clock menu more-arrow no yes

Filed under:

Are you a mark?

New, 32 comments

Wrestling is a strange, wonderful thing. Business, artform, pop culture genre, television show, live performance... its hard to even define what kind of “thing” it is. And that’s without taking one particular match or moment and debating it’s validity, as some famous insiders do all the time.

Whatever it is, it also comes with its own language and lexicon - for which fans and even those inside the industry often can’t agree on definitions. Is so-and-so “over”? Is that wrestler being “pushed”, or is this wrestler being “buried”? Further muddying the waters, the terms get thrown around by the performers themselves in everything from joking tweets to “worked shoot” in-character promos.

Here’s another one to debate, courtesy of the latest Vince Russo beef. Cody Rhodes got into it with to a fan criticizing him for taking “the side of the loser marks that have killed wrestling” in his Starrcade/All In issues with the former WWE/WCW/TNA writer. Cody responded:

It goes on from there, with the best part being Cody correctly pointing out the guy doing Sting cosplay in his avatar pic is the one complaining about people being too obsessed with wrestling, but that’s not really the point.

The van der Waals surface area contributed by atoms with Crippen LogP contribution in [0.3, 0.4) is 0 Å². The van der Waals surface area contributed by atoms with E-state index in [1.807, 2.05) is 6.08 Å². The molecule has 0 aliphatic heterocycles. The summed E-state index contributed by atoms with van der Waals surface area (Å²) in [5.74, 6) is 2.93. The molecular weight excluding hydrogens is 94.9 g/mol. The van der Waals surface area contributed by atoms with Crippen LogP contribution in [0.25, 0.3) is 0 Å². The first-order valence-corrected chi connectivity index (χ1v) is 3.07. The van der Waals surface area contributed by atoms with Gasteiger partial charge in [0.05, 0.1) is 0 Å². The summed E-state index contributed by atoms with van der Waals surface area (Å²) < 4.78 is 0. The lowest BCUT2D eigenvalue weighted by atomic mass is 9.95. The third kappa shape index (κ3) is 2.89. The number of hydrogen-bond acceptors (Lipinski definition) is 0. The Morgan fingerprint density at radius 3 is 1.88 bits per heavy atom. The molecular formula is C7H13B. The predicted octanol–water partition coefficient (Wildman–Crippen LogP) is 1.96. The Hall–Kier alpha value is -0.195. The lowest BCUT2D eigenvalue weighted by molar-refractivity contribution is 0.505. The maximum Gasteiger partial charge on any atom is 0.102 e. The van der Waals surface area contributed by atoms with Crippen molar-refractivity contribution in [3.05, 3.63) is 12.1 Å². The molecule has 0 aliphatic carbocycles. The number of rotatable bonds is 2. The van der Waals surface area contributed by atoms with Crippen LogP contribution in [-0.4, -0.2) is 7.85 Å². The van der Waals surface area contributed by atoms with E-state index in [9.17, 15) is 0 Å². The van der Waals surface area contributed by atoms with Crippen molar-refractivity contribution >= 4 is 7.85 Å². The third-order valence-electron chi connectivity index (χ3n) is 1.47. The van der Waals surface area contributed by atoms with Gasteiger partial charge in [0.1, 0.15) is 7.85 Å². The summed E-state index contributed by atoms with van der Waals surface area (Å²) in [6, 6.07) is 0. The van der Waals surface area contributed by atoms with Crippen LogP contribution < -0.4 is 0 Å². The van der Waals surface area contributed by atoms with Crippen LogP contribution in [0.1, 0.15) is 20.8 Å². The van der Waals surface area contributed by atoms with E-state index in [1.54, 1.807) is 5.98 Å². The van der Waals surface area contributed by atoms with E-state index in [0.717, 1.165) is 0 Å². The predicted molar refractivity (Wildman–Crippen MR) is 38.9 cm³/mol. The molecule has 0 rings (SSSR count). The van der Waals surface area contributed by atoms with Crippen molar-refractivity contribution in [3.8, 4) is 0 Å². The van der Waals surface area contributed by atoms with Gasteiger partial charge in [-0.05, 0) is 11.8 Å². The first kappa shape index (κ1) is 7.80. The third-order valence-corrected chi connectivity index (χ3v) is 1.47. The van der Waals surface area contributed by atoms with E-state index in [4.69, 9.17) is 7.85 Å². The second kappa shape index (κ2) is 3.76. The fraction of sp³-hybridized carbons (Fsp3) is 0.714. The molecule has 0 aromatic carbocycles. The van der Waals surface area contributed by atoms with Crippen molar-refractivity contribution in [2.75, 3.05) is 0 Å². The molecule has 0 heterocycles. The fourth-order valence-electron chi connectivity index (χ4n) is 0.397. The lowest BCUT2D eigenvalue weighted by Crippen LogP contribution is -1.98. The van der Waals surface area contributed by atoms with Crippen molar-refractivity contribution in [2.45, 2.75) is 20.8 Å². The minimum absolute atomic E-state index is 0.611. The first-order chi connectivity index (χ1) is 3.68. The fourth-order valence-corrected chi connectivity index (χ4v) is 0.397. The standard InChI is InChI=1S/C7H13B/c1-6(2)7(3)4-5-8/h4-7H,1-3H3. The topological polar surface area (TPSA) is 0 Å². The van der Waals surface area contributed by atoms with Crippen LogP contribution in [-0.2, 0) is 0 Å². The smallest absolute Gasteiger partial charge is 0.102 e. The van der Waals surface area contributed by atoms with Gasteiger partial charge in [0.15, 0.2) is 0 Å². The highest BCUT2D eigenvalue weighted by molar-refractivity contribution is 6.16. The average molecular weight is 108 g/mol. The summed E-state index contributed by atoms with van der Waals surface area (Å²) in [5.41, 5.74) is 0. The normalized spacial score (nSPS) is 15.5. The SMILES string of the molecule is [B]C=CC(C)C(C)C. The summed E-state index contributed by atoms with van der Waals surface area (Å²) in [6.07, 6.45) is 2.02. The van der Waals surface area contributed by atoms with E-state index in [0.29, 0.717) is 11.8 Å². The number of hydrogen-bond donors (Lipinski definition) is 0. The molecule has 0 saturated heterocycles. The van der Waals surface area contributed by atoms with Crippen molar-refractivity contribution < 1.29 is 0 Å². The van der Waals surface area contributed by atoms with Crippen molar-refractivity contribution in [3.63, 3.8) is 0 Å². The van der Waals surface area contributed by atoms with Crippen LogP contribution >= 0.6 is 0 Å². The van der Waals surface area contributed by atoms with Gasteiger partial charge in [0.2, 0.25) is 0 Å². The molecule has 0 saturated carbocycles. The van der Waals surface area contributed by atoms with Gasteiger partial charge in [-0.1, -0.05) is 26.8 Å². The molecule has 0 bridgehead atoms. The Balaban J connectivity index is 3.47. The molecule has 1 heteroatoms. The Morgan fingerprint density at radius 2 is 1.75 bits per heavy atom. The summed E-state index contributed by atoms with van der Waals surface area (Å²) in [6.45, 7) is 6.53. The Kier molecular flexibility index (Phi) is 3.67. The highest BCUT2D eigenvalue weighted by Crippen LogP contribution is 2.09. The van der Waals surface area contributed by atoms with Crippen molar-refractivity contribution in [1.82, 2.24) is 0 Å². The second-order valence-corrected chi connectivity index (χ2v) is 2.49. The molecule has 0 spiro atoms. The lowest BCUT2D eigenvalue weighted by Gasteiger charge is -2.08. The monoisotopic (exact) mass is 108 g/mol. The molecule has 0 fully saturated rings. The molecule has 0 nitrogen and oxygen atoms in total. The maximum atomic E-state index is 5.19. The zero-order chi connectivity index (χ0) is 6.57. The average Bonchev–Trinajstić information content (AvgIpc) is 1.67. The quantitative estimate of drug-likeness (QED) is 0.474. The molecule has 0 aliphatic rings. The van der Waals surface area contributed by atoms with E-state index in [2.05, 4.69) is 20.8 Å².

Historically, the term mark might not always have been meant as an insult per se, but it certainly wasn’t meant to be flattering. Dating back to at least the mid-19th century, the word was used to refer to the target in a confidence scheme of some sort. Wrestling’s carnival roots were seen as a form of a con, tricking people into believing they were paying for a legitimate fight when the outcome had been agreed to in advance by the participants and the promoter. A wrestling mark was never a victim to the extent someone being grifted out of their life savings was, but, especially if those involved in a match were accepting wagers, they were being lied to in exchange for their money.

Today, even a lot of children know about the con of wrestling, and are still willing participants. Sometimes the term is still an insult, like how the man Rhodes is arguing with in those tweets used it. Sometimes it’s something to aspire to, a way to say a story was so good or surprising the viewer forgets what they’re watching is pre-determined - “I’m marking out!”

Then there’s a word which has evolved as more and more observers (pun semi-intended) learned about the business. “Smart marks” or “smarks” is probably a whole nother discussion, but Cody is right that the business has evolved, and maybe the language should as well.

Personally, I don’t really care if you call me a mark or a smark. I use both terms in several ways, usually with positive connotations or irony. I’ve been through too many things in life to get hung up on someone else’s judgement of what kind of partaker of scripted fighting I am.

But that doesn’t mean I’m not interested in the discussion/debate.

Should we accept Cody’s definition of “mark = customer” and leave the term in the dust of the past? Or are there varying levels of how fooled you are by the wrestlers and the performance? Are there good and bad fans, at least in terms of how invested they are in the product?

You tell us marks! Oops, I mean valued readers.

(Just kidding! Or am I?)